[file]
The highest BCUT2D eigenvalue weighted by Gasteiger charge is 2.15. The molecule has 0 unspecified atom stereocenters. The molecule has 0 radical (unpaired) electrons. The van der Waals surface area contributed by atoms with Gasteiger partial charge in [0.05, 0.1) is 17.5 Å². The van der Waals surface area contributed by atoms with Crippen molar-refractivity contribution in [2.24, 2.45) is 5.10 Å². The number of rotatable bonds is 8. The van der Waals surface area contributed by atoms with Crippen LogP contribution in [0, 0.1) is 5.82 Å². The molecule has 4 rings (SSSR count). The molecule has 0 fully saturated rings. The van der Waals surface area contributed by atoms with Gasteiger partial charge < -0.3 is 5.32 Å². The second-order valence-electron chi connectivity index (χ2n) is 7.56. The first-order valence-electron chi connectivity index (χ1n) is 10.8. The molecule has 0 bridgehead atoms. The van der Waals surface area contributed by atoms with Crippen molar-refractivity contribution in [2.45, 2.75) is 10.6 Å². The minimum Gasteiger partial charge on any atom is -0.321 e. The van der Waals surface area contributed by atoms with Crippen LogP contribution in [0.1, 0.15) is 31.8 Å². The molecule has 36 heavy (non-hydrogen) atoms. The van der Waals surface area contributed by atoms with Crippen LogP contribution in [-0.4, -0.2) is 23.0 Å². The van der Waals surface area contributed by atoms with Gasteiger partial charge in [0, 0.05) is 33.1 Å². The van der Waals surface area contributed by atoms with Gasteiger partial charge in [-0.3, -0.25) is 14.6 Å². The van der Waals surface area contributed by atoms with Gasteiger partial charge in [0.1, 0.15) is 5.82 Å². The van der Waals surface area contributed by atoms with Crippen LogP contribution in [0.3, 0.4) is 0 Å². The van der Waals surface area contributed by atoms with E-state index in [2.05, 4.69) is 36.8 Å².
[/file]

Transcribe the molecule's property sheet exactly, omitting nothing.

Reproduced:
The highest BCUT2D eigenvalue weighted by Gasteiger charge is 2.15. The molecule has 0 unspecified atom stereocenters. The molecule has 0 radical (unpaired) electrons. The van der Waals surface area contributed by atoms with Gasteiger partial charge in [0.05, 0.1) is 17.5 Å². The van der Waals surface area contributed by atoms with Crippen molar-refractivity contribution in [2.24, 2.45) is 5.10 Å². The number of rotatable bonds is 8. The van der Waals surface area contributed by atoms with Crippen LogP contribution in [0, 0.1) is 5.82 Å². The molecule has 4 rings (SSSR count). The molecule has 0 fully saturated rings. The van der Waals surface area contributed by atoms with Gasteiger partial charge < -0.3 is 5.32 Å². The second-order valence-electron chi connectivity index (χ2n) is 7.56. The first-order valence-electron chi connectivity index (χ1n) is 10.8. The molecule has 0 bridgehead atoms. The van der Waals surface area contributed by atoms with Crippen molar-refractivity contribution in [2.45, 2.75) is 10.6 Å². The minimum Gasteiger partial charge on any atom is -0.321 e. The van der Waals surface area contributed by atoms with Crippen LogP contribution in [0.1, 0.15) is 31.8 Å². The molecule has 36 heavy (non-hydrogen) atoms. The van der Waals surface area contributed by atoms with Crippen LogP contribution in [-0.4, -0.2) is 23.0 Å². The van der Waals surface area contributed by atoms with Gasteiger partial charge in [0, 0.05) is 33.1 Å². The van der Waals surface area contributed by atoms with Gasteiger partial charge in [-0.3, -0.25) is 14.6 Å². The van der Waals surface area contributed by atoms with Gasteiger partial charge in [0.1, 0.15) is 5.82 Å². The van der Waals surface area contributed by atoms with Crippen LogP contribution in [0.3, 0.4) is 0 Å². The van der Waals surface area contributed by atoms with E-state index in [2.05, 4.69) is 36.8 Å².